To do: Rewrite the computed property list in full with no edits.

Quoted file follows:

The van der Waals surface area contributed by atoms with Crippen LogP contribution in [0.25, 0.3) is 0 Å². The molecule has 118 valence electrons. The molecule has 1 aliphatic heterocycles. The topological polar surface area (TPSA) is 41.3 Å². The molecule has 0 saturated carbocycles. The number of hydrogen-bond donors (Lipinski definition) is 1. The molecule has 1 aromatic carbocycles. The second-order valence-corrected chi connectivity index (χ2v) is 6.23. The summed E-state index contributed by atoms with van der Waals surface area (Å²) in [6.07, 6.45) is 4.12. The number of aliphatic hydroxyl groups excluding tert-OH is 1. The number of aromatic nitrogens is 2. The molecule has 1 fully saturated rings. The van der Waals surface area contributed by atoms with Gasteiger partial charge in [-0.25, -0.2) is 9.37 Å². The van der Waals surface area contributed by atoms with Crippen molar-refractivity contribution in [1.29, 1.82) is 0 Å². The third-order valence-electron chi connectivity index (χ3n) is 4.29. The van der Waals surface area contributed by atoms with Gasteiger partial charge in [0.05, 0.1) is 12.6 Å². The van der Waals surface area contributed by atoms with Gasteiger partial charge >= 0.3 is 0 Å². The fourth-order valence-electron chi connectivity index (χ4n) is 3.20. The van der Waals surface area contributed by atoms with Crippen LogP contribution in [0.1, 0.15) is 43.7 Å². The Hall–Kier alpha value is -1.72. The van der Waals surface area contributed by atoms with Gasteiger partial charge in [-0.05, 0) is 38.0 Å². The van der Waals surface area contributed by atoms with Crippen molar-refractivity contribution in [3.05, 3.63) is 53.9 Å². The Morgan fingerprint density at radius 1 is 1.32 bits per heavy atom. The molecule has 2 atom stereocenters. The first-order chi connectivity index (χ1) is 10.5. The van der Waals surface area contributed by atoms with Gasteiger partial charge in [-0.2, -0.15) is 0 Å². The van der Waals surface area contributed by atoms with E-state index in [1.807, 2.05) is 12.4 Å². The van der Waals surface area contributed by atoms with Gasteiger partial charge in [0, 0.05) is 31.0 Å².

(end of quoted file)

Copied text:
The van der Waals surface area contributed by atoms with Crippen LogP contribution in [0.25, 0.3) is 0 Å². The molecule has 118 valence electrons. The molecule has 1 aliphatic heterocycles. The topological polar surface area (TPSA) is 41.3 Å². The molecule has 0 saturated carbocycles. The number of hydrogen-bond donors (Lipinski definition) is 1. The molecule has 1 aromatic carbocycles. The second-order valence-corrected chi connectivity index (χ2v) is 6.23. The summed E-state index contributed by atoms with van der Waals surface area (Å²) in [6.07, 6.45) is 4.12. The number of aliphatic hydroxyl groups excluding tert-OH is 1. The number of aromatic nitrogens is 2. The molecule has 1 fully saturated rings. The van der Waals surface area contributed by atoms with Gasteiger partial charge in [-0.25, -0.2) is 9.37 Å². The van der Waals surface area contributed by atoms with Crippen molar-refractivity contribution in [1.29, 1.82) is 0 Å². The third-order valence-electron chi connectivity index (χ3n) is 4.29. The van der Waals surface area contributed by atoms with Gasteiger partial charge in [0.05, 0.1) is 12.6 Å². The van der Waals surface area contributed by atoms with Gasteiger partial charge >= 0.3 is 0 Å². The fourth-order valence-electron chi connectivity index (χ4n) is 3.20. The van der Waals surface area contributed by atoms with Crippen LogP contribution in [0.1, 0.15) is 43.7 Å². The Hall–Kier alpha value is -1.72. The van der Waals surface area contributed by atoms with Gasteiger partial charge in [-0.05, 0) is 38.0 Å². The van der Waals surface area contributed by atoms with Crippen molar-refractivity contribution in [3.05, 3.63) is 53.9 Å². The Morgan fingerprint density at radius 1 is 1.32 bits per heavy atom. The molecule has 2 atom stereocenters. The first-order chi connectivity index (χ1) is 10.5. The van der Waals surface area contributed by atoms with Gasteiger partial charge in [-0.2, -0.15) is 0 Å². The van der Waals surface area contributed by atoms with E-state index in [1.807, 2.05) is 12.4 Å². The van der Waals surface area contributed by atoms with Gasteiger partial charge in [0, 0.05) is 31.0 Å².